Unfortunately, water quality issues are not a recent development. Industrial dumping, pesticide runoff, leaky storage tanks, and government mandates have created big problems. Let’s take a look at some of the nastiest water contaminants that may be pouring out of your faucet.
Adding fluoride to drinking water is a process that began back in the 1940’s to help reduce tooth decay. It sounds like a noble cause but fluoride is a neurotoxin and an endocrine disruptor. It can harm the thyroid gland and calcify the pineal gland. It’s so toxic that several countries have banned water fluoridation. Even some dU.S. cities have caught on and started rejecting the process of fluoridation.
South Korea said today that it will shut down a joint industrial park with North Korea in response to the North’s recent rocket launch, accusing the North of using hard currency from the park to develop its nuclear and missile programs.
The decision to end operations at the industrial complex in the North Korean border city of Kaesong, the last major cooperation project between the rival countries, comes after North Korea on Sunday launched a long-range rocket considered by other nations to be a banned missile technology test.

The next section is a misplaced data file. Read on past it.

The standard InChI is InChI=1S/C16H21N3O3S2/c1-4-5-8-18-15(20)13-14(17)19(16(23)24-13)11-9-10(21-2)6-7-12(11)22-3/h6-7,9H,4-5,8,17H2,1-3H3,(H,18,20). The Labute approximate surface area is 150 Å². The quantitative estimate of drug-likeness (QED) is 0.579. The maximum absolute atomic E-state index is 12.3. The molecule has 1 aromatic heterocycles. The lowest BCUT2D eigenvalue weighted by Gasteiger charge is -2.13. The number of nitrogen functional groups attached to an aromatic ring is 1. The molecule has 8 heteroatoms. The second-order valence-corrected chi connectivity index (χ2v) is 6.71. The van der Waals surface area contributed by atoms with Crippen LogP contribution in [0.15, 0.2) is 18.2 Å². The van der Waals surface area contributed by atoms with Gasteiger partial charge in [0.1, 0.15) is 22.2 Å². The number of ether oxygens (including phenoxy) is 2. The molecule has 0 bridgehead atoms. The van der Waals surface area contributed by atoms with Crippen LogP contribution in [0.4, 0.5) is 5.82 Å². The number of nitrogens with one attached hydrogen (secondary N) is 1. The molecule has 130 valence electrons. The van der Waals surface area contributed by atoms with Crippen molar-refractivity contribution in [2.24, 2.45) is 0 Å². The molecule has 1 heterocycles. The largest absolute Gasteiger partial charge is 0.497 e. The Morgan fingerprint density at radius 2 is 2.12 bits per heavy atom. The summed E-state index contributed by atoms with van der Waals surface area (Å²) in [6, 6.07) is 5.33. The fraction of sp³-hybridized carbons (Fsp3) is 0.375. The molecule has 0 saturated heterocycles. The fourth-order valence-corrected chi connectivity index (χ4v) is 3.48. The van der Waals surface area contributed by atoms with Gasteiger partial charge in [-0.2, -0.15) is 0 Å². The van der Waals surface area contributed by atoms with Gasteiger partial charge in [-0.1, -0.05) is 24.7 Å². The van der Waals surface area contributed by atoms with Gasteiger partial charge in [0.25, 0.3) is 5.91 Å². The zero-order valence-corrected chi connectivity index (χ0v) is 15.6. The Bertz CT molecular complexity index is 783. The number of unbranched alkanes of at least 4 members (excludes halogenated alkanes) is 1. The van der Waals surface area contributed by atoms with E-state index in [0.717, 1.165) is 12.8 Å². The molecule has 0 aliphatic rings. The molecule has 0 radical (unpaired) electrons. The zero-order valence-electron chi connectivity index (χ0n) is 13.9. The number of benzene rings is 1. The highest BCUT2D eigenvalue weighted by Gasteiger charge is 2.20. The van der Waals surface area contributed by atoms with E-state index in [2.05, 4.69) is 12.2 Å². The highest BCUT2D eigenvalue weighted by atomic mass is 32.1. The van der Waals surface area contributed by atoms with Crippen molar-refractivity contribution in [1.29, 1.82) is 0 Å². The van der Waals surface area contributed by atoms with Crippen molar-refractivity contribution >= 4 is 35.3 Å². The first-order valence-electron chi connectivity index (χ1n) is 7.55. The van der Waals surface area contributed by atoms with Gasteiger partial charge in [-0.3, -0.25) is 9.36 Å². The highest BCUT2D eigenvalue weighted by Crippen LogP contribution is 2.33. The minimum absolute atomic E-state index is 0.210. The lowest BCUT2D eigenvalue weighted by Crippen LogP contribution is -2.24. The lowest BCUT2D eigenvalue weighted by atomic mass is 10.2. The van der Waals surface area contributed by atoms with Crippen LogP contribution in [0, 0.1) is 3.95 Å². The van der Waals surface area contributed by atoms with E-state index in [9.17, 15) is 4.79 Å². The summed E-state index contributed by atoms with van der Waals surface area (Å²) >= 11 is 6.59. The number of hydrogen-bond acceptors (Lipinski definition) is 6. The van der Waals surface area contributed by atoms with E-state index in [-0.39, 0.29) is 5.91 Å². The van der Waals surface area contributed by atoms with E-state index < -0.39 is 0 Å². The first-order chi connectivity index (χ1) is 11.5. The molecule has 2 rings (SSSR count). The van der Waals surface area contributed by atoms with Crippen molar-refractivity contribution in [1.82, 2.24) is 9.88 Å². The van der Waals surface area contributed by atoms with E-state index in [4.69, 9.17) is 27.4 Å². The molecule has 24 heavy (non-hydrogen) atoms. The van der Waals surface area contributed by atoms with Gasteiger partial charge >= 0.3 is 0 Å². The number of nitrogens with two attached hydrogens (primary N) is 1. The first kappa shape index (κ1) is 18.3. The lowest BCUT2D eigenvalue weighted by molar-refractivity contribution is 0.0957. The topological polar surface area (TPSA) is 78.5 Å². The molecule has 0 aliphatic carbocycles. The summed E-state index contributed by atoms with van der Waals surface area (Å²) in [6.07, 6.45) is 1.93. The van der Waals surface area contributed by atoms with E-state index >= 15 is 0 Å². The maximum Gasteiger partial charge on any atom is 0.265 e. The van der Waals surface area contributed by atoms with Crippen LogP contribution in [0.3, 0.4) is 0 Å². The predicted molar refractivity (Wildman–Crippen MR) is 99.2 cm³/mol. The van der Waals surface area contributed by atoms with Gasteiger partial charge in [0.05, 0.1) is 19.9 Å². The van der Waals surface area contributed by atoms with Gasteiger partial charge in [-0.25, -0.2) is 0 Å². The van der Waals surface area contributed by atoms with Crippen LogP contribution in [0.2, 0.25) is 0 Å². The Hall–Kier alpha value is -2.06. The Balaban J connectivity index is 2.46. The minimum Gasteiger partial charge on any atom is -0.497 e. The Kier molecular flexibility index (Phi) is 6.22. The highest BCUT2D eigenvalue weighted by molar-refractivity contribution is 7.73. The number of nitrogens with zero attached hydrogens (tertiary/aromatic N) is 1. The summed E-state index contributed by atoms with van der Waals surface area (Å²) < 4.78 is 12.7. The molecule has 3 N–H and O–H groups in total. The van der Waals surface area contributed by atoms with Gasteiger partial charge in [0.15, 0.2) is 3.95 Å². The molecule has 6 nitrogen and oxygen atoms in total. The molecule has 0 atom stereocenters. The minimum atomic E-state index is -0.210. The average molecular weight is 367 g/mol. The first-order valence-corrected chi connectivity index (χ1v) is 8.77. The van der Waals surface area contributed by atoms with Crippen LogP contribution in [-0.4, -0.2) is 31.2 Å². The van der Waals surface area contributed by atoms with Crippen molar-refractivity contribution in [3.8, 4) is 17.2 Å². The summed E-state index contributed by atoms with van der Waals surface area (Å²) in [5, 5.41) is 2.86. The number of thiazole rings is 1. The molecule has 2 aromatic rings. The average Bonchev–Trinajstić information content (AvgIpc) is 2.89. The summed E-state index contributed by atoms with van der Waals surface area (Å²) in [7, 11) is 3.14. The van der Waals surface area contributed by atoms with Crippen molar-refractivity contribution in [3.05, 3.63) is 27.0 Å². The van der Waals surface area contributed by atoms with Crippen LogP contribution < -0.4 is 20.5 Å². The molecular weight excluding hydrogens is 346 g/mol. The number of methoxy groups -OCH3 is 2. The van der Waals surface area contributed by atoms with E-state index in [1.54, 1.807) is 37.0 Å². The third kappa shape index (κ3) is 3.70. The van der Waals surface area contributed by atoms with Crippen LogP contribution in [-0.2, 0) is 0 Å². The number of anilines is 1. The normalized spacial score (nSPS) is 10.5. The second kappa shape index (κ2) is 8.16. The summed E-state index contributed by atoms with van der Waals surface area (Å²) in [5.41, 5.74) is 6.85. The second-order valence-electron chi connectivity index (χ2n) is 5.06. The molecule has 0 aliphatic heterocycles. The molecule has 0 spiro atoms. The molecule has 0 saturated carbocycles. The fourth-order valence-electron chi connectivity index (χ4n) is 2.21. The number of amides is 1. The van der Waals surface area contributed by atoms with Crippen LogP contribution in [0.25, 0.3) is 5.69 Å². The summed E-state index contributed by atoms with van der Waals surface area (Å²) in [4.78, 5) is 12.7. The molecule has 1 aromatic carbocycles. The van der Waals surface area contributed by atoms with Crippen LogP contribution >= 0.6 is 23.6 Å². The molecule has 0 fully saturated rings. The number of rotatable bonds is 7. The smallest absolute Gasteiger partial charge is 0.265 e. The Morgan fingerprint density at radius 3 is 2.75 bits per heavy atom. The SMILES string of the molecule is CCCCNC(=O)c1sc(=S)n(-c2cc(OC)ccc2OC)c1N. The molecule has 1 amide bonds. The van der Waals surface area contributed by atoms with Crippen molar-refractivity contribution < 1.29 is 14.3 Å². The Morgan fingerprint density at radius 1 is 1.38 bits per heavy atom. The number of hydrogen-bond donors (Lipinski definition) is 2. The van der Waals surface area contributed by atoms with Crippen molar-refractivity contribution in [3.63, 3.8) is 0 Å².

By closing the complex, South Korean President Park Geun-hye has done something her conservative predecessor resisted, even after two attacks blamed on North Korea killed 50 South Koreans in 2010. It is among the strongest punitive measures available to her.
An industrial climber in the Russian capital managed to survive after a woman cut his climbing rope. He plummeted from the eighth floor and was close to “landing” when an additional safety rope “kicked in.”
The 49-year-old woman reached out with a knife from her balcony and cut the climbing rope to which Maksim Merkushev was “attached,” the Investigative Committee of Moscow region said. The incident occurred on January 31, but the details of the case were only made public on Friday.
General Electric Co (GE.N) said on Thursday it would seek to sell its asset management arm to an investment management firm, as the U.S. conglomerate continues to make moves to focus on its industrial products.
GE Asset Management had $115 billion in assets under management as of June 30, according to GE, and manages retirement plans for the vast majority of GE’s 136,000 U.S. employees as well as assets for outside institutional investors including third-party retirement plans.